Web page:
Because there is no evidence indicating or contention that the State intends to discontinue its Medicaid program, it must not have intended to discount the actual AWP by 10.2%. Indeed, testifying for the State in the trial of Novartis and GSK, Finch agreed that the AMA could not legally reimburse providers at 9% or 10% less than EAC, or true AWP. Thus, the State's argument that it believed the published AWPs to represent actual AWPs is simply untenable. On the contrary, it is clear beyond cavil that the reimbursement methodology adopted by the AMA is the product of a conscious and deliberate policy decision, which seeks to “balance (i) the amount [it] reimburse[s] pharmacies that dispense drugs to Medicaid patients, and (ii) the requirement-established by federal law-to set reimbursement sufficiently high to ensure participation in the Medicaid program by retail pharmacies.” NCPA's brief, at 3.
Thus, we agree with AstraZeneca when it contends that this litigation is essentially an “attempt to use tort law to re-define [the AMA's] Medicaid reimbursement obligations.” AstraZeneca's brief, at 32. Such regulation by litigation raises, of course, serious questions of federal preemption and supremacy, none of which we address here. However, given the State's particularized knowledge of the challenged reporting practices, a claim of common-law fraud-with its element of reasonable reliance-is, like the proverbial “square peg in a round hole,” particularly ill-suited for the task to which it was put in this dispute.
In short, the State determined for itself the appropriate reimbursement formulas based on its own surveys and calculations. It cannot, therefore, “claim reliance upon [the alleged] misrepresentation[s].” Smith, 528 So.2d at 316. Although the State does not explain when, or how, it first began to take issue with the pharmaceutical manufacturers' methods of reporting, it is undisputed that the relevant reimbursement methodology has not changed since 1987. In other words, the State has never altered its course of conduct since taking issue with the reporting methods. See Hunt, 901 So.2d at 8 (reasonable-reliance requirement was not met where the State did not change its course of conduct after discovering the alleged discrepancy). In Hunt, the State never assumed the royalty reports to be true, while in this case, the State did not accept the published AWP reports as true, nor did it rely on the truthfulness of the published WAC reports. In Hunt, the State always intended to audit the royalty calculations, while here, the State always used the formula it deemed appropriate. Indeed, the State contends that it should not have to change its conduct but that the manufacturers should have to change their conduct by “report[ing] real prices paid.” State's brief, at 68 (case no. 1071704).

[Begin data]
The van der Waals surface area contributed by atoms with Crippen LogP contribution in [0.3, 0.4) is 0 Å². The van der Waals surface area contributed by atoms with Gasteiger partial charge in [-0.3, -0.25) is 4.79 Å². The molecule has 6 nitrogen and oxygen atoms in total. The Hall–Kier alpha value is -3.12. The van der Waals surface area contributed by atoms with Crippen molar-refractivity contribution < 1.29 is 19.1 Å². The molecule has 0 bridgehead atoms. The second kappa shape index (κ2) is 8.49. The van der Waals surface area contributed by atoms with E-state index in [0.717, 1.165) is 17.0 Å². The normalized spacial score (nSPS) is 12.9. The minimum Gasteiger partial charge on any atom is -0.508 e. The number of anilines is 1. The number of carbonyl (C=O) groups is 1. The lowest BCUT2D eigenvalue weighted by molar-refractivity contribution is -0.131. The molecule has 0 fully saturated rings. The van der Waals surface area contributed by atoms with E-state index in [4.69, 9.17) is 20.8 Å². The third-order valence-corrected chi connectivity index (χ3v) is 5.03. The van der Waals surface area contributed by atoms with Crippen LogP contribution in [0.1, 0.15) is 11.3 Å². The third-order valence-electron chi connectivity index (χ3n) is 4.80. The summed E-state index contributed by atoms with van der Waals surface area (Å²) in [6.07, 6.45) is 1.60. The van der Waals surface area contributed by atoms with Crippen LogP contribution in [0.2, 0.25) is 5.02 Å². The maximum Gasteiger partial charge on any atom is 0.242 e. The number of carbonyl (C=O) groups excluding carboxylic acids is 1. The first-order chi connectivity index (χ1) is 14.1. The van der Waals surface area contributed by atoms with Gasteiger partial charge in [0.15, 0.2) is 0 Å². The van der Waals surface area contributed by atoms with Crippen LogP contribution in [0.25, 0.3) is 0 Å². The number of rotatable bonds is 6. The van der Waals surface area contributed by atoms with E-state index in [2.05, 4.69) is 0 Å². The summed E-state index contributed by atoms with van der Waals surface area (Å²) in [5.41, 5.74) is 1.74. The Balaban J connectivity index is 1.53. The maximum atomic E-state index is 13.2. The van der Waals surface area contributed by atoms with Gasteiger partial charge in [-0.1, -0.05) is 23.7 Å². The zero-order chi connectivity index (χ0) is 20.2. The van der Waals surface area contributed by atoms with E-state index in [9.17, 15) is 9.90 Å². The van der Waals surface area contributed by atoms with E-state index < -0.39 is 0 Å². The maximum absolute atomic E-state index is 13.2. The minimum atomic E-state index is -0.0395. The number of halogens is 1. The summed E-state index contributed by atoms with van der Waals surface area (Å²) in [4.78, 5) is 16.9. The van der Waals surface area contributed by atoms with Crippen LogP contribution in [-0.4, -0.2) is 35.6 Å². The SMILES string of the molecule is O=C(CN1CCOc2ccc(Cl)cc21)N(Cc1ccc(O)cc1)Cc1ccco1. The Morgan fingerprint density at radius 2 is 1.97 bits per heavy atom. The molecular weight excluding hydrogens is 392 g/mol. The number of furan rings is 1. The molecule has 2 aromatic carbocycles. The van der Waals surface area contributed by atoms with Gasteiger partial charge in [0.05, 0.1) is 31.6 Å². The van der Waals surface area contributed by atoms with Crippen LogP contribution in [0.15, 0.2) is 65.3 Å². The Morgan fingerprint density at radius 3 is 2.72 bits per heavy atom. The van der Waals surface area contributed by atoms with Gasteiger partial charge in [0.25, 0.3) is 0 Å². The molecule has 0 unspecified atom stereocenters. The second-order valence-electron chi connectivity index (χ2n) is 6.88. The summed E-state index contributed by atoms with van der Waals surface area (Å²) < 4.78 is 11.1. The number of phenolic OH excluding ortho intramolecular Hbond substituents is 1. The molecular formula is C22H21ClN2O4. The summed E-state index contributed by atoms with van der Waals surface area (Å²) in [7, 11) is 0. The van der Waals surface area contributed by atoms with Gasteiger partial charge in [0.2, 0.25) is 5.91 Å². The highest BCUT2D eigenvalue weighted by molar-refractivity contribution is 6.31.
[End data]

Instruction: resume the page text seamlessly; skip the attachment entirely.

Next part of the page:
In summary, this case is controlled by Hunt and the authority on which Hunt relied. The State failed to produce substantial evidence that it reasonably relied on the misrepresentations and/or fraudulent suppression it alleged AstraZeneca, GSK, and Novartis engaged in in these cases. Consequently, the trial court erred in denying the motions for a JML of AstraZeneca, Novartis, and GSK. The judgments in favor of the State are reversed, and judgments are hereby rendered in favor of AstraZeneca, Novartis, and GSK.
1071704-REVERSED AND JUDGMENT RENDERED.
1071440-REVERSED AND JUDGMENT RENDERED.
1071704-REVERSED AND JUDGMENT RENDERED.
1071759-REVERSED AND JUDGMENT RENDERED.
To the extent that the main opinion relies on Hunt Petroleum Corp. v. State, 901 So.2d 1 (Ala.2004), I cannot concur in its rationale, because I believe that Hunt unduly restricts the jury's consideration of reliance issues in fraud cases. The application of Hunt to the facts of this case is as wrong in this case as it was in Exxon Mobil Corp. v. Alabama Department of Natural Resources, 986 So.2d 1093 (Ala.2007), in which I dissented. I discussed my concerns in this respect at length in my dissent in Exxon. However, unlike the situation in Exxon, I believe that the facts of this case fail to raise an issue of fact for the jury with respect to the issue of reliance. In addition to the fact that the wholesale acquisition cost (“WAC”) is statutorily defined as a cost not including various discounts, see 42 U.S.C. § 1395w-3a(c)(6)(B) and 42 U.S.C. § 1396r-8(b)(3)(A)(iii)(II), the record contains compelling evidence indicating that the State was aware that neither the average wholesale price (“AWP”) nor the WAC were actual costs. For example, in discussing her February 26, 1992, letter to the CMS, AMA Commissioner Carol Herrmann testified as follows:
“Q. [MR. CHRISTIAN, defense counsel:] And this is-this is dated February 26th, 1992, the letter is?
“Q. All right. Could you-and this says, ‘However, a number of studies have shown that in recent years, the drug marketplace has changed, and there is a preponderance of evidence that demonstrates that such AWP levels overstate the prices that pharmacists actually pay for a drug product by as much as 10 to 20 percent because they do not reflect discounts, premiums, special offers, or incentives.’ And then they say, ‘Don't do that,’ in effect, right?
“MR. O'REAR [State's counsel]: Objection. That's overbroad.
“MR. CHRISTIAN: I'll go ahead and read it.